In the latest from Albany and Washington… New York Democrats push through the Child Victims Act and a set of firearms bills, O’Mara shoots back, Reed blasts Higgins over pre-existing conditions, Gillibrand backs the Green New Deal, and Schumer visits the Ithaca Tompkins Regional Airport to push for a federal grant to help with the major redevelopment project underway.

Assemblywoman Barbara Lifton (125th Assembly District)

The Democratic-controlled legislature in Albany continues to churn out new legislation. Two weeks ago the chamber passed six bills tightening firearms restrictions across the state. Lifton voted in favor of all of them. The bills include a ban on bump stocks, a ban on teachers carrying firearms in school, set up a municipal gun buyback program and extend the background check period for initial denials.

That same week, the legislature passed the Child Victims Act, a piece of legislation, previously held up by Senate Republicans, that extends the statute of limitations on child sexual abuse and assault cases. Lifton was a cosponsor on the bill, which Gov. Andrew Cuomo is expected to sign into law this week.

Getting less attention than some of the other major legislative moves in Albany was a bill, cosponsored by Lifton that directs the governor and Department of Environmental Conservation not to approve any new offshore oil drilling sites. This comes after the Trump administration rescinded an Obama-era ban on offshore drilling.

State Senator Tom O’Mara (58th N.Y. Senate District)

Despite voicing his opposition to the bill in last year’s session as well as on the 2018 campaign trail, O’Mara voted with all other Senate Republicans in favor of the Child Victims Act on the floor two weeks ago.

O’Mara was less forgiving on democrats’ firearms reforms passing through the Senate Judiciary Committee. The ranking member was especially vocal about providing state-funded civil legal representation to defendants in cases brought up under the new law which would make it easier to remove firearms from high-risk individuals.

“You’re going to have to seek your own counsel if you’re going to lose your house. You’re going to have to seek your own counsel if you’re going to lose your gun,” explained Judiciary Chair Brad Hoylman.

“Not when you’re being precluded from exercising a fundamental right under the U.S. constitution- counsel is provided,” O’Mara fired back. “This legislation doesn’t provide for that does it?”

“No,” replied the bill’s sponsor, Manhattan Senator Brian Kavanagh. “It is just not the case that we routinely provide counsel to people in civil proceedings where core rights are at stake.”

O’Mara also opposed a bill from the Democrats’ criminal justice reforms package that allows for parolees and those who have served criminal sentences to serve on juries.

Rep. Tom Reed (23rd Congressional District)

Reed didn’t hesitate to blast back at Buffalo Democratic Rep. Brian Higgins, who accused all Republicans of opposing the Affordable Care Act provision protecting coverage of pre-existing conditions.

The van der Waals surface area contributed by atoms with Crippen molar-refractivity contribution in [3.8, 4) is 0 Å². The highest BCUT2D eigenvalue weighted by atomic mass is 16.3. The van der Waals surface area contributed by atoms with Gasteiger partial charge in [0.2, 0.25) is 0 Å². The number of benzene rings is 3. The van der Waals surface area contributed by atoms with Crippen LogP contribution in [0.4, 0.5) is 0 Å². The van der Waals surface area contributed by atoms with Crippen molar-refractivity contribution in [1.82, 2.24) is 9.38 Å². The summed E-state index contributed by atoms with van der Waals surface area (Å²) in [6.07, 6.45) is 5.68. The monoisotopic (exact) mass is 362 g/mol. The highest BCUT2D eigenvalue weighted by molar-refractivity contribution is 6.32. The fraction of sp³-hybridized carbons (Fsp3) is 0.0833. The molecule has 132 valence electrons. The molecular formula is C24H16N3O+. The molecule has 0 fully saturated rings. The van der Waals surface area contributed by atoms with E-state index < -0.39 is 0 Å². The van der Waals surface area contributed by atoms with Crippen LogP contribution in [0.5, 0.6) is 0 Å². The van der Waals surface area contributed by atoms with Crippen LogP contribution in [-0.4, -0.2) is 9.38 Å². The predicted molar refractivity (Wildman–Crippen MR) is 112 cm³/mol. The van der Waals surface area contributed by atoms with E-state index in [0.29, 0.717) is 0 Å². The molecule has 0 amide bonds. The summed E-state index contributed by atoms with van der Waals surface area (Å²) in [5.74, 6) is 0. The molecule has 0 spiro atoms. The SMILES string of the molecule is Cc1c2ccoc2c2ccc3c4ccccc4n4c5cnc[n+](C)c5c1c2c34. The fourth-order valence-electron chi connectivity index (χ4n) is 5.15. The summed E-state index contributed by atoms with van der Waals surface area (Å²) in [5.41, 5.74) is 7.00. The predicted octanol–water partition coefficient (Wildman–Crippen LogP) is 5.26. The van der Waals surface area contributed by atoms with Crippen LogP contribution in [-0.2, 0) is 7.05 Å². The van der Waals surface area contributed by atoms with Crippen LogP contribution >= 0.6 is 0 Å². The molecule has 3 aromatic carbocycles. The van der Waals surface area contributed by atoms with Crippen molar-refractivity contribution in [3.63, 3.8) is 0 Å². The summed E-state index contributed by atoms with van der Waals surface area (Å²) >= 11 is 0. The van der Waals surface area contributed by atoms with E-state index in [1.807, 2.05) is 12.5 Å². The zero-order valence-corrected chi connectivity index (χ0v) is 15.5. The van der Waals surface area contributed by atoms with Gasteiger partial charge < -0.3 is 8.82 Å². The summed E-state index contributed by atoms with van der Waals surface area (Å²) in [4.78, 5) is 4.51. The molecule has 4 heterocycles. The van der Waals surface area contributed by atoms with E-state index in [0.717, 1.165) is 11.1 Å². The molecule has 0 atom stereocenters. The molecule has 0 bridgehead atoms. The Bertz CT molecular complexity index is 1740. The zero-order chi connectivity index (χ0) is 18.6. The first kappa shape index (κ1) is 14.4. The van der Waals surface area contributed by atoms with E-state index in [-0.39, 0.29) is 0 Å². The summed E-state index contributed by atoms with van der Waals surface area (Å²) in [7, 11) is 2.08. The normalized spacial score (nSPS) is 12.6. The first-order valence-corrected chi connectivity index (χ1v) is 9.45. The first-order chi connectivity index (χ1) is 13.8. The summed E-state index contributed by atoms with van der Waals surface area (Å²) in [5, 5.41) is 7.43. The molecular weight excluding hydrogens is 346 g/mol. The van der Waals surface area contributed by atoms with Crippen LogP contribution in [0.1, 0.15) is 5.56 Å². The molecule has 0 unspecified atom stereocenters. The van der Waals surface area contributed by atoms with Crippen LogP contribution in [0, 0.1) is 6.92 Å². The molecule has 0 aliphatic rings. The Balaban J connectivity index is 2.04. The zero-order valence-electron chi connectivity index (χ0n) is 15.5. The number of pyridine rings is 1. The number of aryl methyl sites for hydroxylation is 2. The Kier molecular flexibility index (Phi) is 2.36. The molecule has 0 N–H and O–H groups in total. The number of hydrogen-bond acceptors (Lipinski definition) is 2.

“With great respect to my colleague from New York, who just articulated one of the greatest falsehoods I’ve ever heard uttered in this chamber on the Ways and Means Committee,” Reed replied to Higgins.

He later continued, “I stand here to articulate as a Republican and as a member on this dais on the Republican side that we take yes for an answer. We support the provision.”

That same week, Reed voted against a symbolic resolution condemning government shutdowns. 21 Republicans voted in favor of the measure which Majority Leader Kevin McCarthy, R-Calif., called “a glorified press release.” The final bill was amended to remove a line directly blaming President Trump for the shutdown.

Reed also voted against raising the pay for civilian federal employees in 2019. The bill still passed with the support of 29 Republicans.

U.S. Senator Kirsten Gillibrand

Gillibrand joined other progressive Democrats last week in announcing her support for the Green New Deal initiative, a policy with the goal of massively overhauling the U.S. economy to eliminate carbon emissions.

Gillibrand voted against S.1, Republicans’ big symbolic first bill of the session, which renewed alliances in the Middle East by extending an arms deal with Jordan and loan programs with Israel. Sen. Chuck Schumer voted in favor of this measure, which passed 77-23.

Also, just checking in, Senator Gillibrand hasn’t missed any senate floor votes since her Jan. 15 trip to Iowa to campaign for President.

U.S. Senate Minority Leader Chuck Schumer

Senator Schumer visited Ithaca-Tompkins International Airport last week to announce he was working on securing a $10 million grant for modernization and expansion projects.

“A modernized and expanded airport will be a significant economic driver for Ithaca, Tompkins County and the Southern Tier,” Schumer noted in a press release about the event. “That’s why I am calling on the FAA to approve the airport’s application for a $10 million grant from the Airport Improvement Program, which will get the second phase of this much-needed project off the ground.”

Read more about the visit here.

Vaughn Golden

Vaughn Golden is a freelance radio and print reporter covering politics around the southern tier and central New York. He authors the weekly "Capitol Watch" watchdog report on Ithaca's representatives...